Hundreds of Thai riot police confronted anti-government protesters in Bangkok's business district on Friday, a day after grenades killed at least one person and wounded 86, but later pulled back without violence.
The grenade blasts came 12 days after clashes killed 25 people following a failed army attempt to evict protesters from a rally site in the country's worst street violence in 18 years.
Thousands of "red shirt" supporters of ousted premier Thaksin Shinawatra remain in their fortified encampment in an upscale shopping area of central Bangkok, vowing to stay until Prime Minister Abhisit Vejjajiva dissolves parliament for new elections.
Adding to the volatile mix, a new "multi-coloured" group is planning a demonstration of 50,000 people in Bangkok's old quarter on Friday to demand the red shirts end their rally, creating the potential for more havoc.
Deputy Prime Minister Suthep Thaugsuban said late Thursday night three had died in the grenade attacks, but the goverment's Erawan Emergency Centre put the toll at 1 dead and 86 wounded. No explantion was given for the conflicting tolls.
Investors who had been buying Thai stocks this week, expecting a solution to the seven-week standoff might come in the form of house dissolution or an army operation to remove protesters, were taking "a huge risk", Kim Eng securities said in a note to clients on Friday.
"An army attack to remove Reds may develop into full-scale, long-drawn war," it said.
Thailand's currency, the baht, fell and shares dropped 1.3 percent, further than other Southeast Asia markets, in reaction to the attacks. Bond prices rose as investors switched to safer government debt.
The central bank said on Wednesday the crisis was hitting confidence, tourism, private consumption and investment, although exports, which are crucial to economic growth, have not been affected so far by the unrest.
The United States, Britain and Australia have warned their citizens to reconsider travel plans to Thailand, where tourism accounts for 6 percent of the economy.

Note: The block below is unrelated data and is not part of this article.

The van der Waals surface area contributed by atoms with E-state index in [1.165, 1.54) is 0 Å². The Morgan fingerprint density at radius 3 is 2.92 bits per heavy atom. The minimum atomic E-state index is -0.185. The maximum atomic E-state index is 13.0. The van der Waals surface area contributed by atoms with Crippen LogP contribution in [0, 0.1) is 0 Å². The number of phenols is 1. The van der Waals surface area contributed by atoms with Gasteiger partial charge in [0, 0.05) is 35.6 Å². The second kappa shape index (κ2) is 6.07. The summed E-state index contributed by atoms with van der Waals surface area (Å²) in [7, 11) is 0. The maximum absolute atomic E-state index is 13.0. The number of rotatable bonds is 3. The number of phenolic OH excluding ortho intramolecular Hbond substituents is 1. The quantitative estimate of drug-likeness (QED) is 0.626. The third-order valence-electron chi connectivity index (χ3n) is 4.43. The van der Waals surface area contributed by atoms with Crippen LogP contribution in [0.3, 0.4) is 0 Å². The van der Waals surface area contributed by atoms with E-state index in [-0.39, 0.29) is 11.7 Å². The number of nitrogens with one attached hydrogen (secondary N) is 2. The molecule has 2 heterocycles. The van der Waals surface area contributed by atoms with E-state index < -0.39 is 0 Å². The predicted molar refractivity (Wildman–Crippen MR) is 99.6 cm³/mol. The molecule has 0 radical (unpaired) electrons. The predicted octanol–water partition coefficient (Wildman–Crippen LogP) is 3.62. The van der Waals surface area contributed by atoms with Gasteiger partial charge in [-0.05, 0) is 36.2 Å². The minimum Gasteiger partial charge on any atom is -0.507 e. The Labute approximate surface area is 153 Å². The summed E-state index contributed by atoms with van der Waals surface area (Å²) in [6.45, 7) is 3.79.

On Friday morning, police demanded the "red shirts" dismantle their barricade of tyres, bamboo poles and chunks of concrete near the entrance to Silom Road and the business district. A Reuters photographer said police pulled back after red shirts poured fuel on the barricade.
The government said the grenades were fired late on Thursday from the red shirt protest area.
Red shirt leaders denied they were to blame, but they have acknowledged that unknown elements of the military sympathise with them and, indeed, may have helped defend them during the April 10 crackdown.
Analysts say the protests are radically different from any other period of unrest in Thailand's polarising five-year political crisis -- and arguably in modern Thai history, pushing the nation close to an undeclared civil war.
They are reflected in a split in the army, with one faction supporting the protesters, including retired generals allied with Thaksin, who was ousted in a 2006 coup and later sentenced in absentia to two years in prison for corruption.
The divide has also split the citizenry into two increasingly angry groups.
A pro-government crowd, fed up with the disruptions, loss of business and livelihoods the protests have caused, gathered on Silom Road across from the red shirt barricades on Friday, waving Thai national and royal flags and shouting "get out". They also burned red shirt flags.
But any attempt to disperse the protesters from their self-contained, makeshift village in central Bangkok risks heavy casualties and the prospect of clashes spilling into high-end residential areas.
The chief investigator for the grenade attacks said authorities had arrested one of the 24 red shirt figures they have been hunting.
Tarit Pengdit, head of the Department of Special Investigation (DSI), said on state TV the man admitted seizing weapons from security forces during the April 10 crackdown and distributing them to others.
"The ongoing incidents are categorised as terrorism acts ... which carry the maximum penalty of death...," said Tarit, who is tasked with probing all the politically-related violence.
The red shirts say British-born and Oxford-educated Abhisit came to power illegitimately in December 2008, heading a coalition the military cobbled together after courts dissolved a pro-Thaksin party that led the previous government.